Germany’s voters have delivered their verdict. Now it’s up to party leaders to thrash out who will succeed Chancellor Angela Merkel after 16 years in office and with what political priorities.
The shape of Germany’s new Bundestag, or lower house of parliament, is now clear. But there are majorities for three more or less plausible new coalition governments, and it could take weeks or months to put a new administration in place. Here’s a look at how the process works.
The first-placed party typically leads German governments, but that isn’t always the case. It can end up in opposition if other parties form a coalition without it. That happened in 1976 and 1980 when then-Chancellor Helmut Schmidt stayed in office although his party finished second.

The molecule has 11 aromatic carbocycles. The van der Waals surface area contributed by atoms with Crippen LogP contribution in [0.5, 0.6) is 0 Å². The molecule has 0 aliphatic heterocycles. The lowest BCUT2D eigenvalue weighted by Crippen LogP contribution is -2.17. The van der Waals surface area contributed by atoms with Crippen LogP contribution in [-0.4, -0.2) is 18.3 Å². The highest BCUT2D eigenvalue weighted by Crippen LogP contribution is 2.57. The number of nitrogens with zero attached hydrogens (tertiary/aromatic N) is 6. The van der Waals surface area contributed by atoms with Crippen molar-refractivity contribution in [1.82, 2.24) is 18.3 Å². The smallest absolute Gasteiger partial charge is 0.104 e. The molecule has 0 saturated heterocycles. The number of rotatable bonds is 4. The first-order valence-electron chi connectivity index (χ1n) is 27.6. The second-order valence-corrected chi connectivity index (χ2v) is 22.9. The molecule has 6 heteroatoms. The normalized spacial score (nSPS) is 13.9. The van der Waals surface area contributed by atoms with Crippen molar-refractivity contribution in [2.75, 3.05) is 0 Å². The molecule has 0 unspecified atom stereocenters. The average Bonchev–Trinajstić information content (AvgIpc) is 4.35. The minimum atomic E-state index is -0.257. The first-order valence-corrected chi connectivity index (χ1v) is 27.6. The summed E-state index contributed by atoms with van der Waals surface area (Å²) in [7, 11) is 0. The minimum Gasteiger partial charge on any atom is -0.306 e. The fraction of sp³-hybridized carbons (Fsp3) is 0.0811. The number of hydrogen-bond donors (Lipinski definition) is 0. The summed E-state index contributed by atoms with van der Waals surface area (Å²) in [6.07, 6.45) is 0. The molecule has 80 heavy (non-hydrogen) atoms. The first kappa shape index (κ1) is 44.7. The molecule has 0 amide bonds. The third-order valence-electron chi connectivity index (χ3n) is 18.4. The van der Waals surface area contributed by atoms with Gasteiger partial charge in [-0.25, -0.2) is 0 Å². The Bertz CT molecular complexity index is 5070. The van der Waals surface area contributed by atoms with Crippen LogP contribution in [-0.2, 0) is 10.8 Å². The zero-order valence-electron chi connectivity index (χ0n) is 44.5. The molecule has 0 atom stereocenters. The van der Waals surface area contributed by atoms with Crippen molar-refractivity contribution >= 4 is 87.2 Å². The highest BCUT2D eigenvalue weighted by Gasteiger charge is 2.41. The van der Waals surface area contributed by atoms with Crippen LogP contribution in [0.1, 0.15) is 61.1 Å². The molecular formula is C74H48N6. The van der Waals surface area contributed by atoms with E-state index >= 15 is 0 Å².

There is no referee for the process of forming a new government, and no set time limit. Parties hold exploratory talks to determine who they have most common ground with, and one combination of parties then moves on to formal coalition talks.
Those negotiations typically produce a detailed coalition agreement setting out the new government’s plans. That will typically need approval at least from congresses of the parties involved. The center-left Social Democrats, who emerged from Sunday’s election as the strongest party, held ballots of their entire membership in 2013 and 2018 to sign off on agreements to join Merkel’s center-right Union bloc as its junior partner in government.
Once a coalition is ready, Germany’s president nominates to the Bundestag a candidate for chancellor, who needs a majority of all members to be elected.
If two attempts to elect a chancellor with a majority fail, the constitution allows for the president to appoint the candidate who wins the most votes in a third vote as chancellor or to dissolve the Bundestag and hold a new national election. That has never yet happened.